Paul: "The Shoes." See, we could've been called "The Shoes," for all you know.
George: We were thinking of a name a long time ago, and we were just wracking our brains for names, and John came up with this name Beatles, and it was good, because it was sort of the insect, and also the pun, you know, b-e-a-t on the beat. We just liked the name and we kept it.
John: Well, I remembered the other day when somebody mentioned the Crickets at a press conference. I'd forgotten all about that. I was looking for a name like the Crickets that meant two things, and from Crickets I got to Beatles. I changed the B-e-a because it didn't mean two things on its own -- B, double-e-t-l-e-s didn't mean two things. So, I changed the 'a,' added the 'e' to the 'a', and it meant two things, then.
JS: What two things, specifically?
John: I mean, it didn't have to mean two things, but it said... It was beat and beetles, and when you said it people thought of crawly things, and when you read it, it was beat music.
John: I used to write a thing called "Beatcomber," like, I used to admire "Beachcomber" in the "[Daily] Express," and I used to write a column every week called "Beatcomber." And then they asked me to write the story of the Beatles, and that's when I was in Allan Williams' club "Jacaranda." I was writing with George, "A man came on a flaming pie...," cause even then they were saying "How did you get the name Beatles?" Bill Harry said, "Look, they're always asking you that, why don't you tell 'em how you got the name?" So, I wrote this: "There was an certain man, and he came..." -- I was still doing like from school, all this imitation Bible -- " and he came and said 'You are Beatles with an a... and man came on a flaming pie from the sky and said you are Beatles with an a.'"
Paul: When we first heard "Crickets"... Back in England, there's the game cricket, and we knew about the little chirpy, hoppity-goes-to-town type crickets. So, we thought they'd been brilliant, they'd really got this amazing double meaning name, of like the game and the bug. We thought this was brilliant, we thought, well, we've got to do this. So John and Stuart came up with this name that the rest of us hated, this Beatles, spelled with an "a." We said, "Why?" They said, "Well, you know, this is a bug, and its got a double meaning, just like the Crickets. We were influenced in many, many ways.
Paul: We were asked, for uh, somebody said, "How did the group start?" And instead of saying, "The group started when the boys got together at Woolton Town Hall in 19...," John sort of stuttered away "We got a vision. A man came to us on a bun, and we had a vision."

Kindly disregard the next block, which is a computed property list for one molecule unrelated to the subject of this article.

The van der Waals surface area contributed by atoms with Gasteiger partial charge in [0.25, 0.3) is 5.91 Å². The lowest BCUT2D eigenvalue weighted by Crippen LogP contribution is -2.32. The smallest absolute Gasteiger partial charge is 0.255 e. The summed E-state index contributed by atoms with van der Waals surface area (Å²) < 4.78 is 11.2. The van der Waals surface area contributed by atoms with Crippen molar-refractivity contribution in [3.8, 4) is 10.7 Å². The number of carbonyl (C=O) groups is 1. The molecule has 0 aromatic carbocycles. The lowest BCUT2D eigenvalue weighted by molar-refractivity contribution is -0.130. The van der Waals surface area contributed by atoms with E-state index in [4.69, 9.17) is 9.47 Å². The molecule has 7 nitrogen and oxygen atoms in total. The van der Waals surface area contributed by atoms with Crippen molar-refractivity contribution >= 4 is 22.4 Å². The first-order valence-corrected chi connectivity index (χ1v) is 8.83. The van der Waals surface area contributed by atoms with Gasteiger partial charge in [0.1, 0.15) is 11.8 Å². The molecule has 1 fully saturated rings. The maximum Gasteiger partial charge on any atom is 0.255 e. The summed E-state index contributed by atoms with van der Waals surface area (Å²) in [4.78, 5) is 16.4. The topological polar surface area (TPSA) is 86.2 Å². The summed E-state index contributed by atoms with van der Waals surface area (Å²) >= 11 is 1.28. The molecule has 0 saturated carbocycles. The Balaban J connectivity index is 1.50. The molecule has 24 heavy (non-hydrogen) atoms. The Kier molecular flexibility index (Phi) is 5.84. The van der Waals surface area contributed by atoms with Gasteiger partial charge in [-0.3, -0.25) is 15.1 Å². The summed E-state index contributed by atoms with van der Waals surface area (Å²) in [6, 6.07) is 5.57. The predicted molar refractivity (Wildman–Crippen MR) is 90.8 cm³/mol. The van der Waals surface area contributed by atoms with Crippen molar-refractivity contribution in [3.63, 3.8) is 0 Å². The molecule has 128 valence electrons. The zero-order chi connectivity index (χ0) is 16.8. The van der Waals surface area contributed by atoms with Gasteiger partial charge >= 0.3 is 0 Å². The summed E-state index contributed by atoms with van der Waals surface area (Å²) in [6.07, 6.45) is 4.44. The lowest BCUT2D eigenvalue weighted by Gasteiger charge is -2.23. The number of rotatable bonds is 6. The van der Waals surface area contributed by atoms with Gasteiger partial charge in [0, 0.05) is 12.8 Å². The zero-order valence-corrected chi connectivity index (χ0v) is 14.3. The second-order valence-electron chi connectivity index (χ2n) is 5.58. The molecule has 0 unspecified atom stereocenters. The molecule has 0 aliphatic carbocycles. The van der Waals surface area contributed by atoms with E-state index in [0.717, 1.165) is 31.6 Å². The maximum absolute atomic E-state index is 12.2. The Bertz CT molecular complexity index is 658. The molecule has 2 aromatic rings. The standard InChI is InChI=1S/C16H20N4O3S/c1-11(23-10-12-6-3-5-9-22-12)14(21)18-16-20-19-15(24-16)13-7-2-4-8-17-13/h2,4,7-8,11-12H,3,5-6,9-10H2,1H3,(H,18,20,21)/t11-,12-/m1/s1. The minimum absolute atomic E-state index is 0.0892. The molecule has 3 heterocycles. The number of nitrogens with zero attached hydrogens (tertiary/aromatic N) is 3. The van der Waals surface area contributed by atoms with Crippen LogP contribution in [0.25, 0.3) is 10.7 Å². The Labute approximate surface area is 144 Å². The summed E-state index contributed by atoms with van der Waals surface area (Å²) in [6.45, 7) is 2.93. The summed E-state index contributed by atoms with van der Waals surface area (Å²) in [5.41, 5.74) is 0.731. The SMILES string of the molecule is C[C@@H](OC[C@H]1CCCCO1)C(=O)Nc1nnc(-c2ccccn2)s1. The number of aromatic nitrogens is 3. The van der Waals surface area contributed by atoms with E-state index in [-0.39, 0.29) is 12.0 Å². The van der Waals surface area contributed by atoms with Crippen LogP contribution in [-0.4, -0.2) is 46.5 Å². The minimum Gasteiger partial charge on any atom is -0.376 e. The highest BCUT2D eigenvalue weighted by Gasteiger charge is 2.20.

Paul:Anyone who hears the words "flaming pie" or "unto me" knew it's a joke. There are still a lot of things we have to fudge because of comprimise. If we don't all agree on a story, somebody has to give in. And Yoko kind of insisted that John had to have full credit for the name (in "The Beatles Anthology"). She believed he had a vision. And it's still left us with sort of a bad taste in our mouths. So when I was looking for a rhyme for "cry" and "sky," I thought "pie." "Flaming pie." Wow!---------------------------------
A comment from author and Beatle historian Bill Harry:
"Stuart did think up the name Beetles because it was an insect and he wanted to associate it with Buddy Holly's group The Crickets as the Quarry Men used a lot of Holly's numbers in their repertoire. John did add the 'a'. They told me this at the time.
"There is no credence to the 'Wild One' story. It was banned until the late 1960s and they couldn't possibly have seen it. Their comments were made in hindsight. They would also not have heard about the storyline in such detail as to have small pieces of dialogue or a vague name. I would have heard it then in my many discussions with them.
"I commissioned John to write a history of the Beatles for Mersey Beat and printed it early in 1961, which is where the 'flaming pie' story came from. John didn't have anything to do with the name of the column. I liked Beachcomber in the Daily Express and gave the title Beatcomber to his column. I also gave the title "On the Dubious Origins Of Beatles, Translated From The John Lennon" to the piece in the first issue."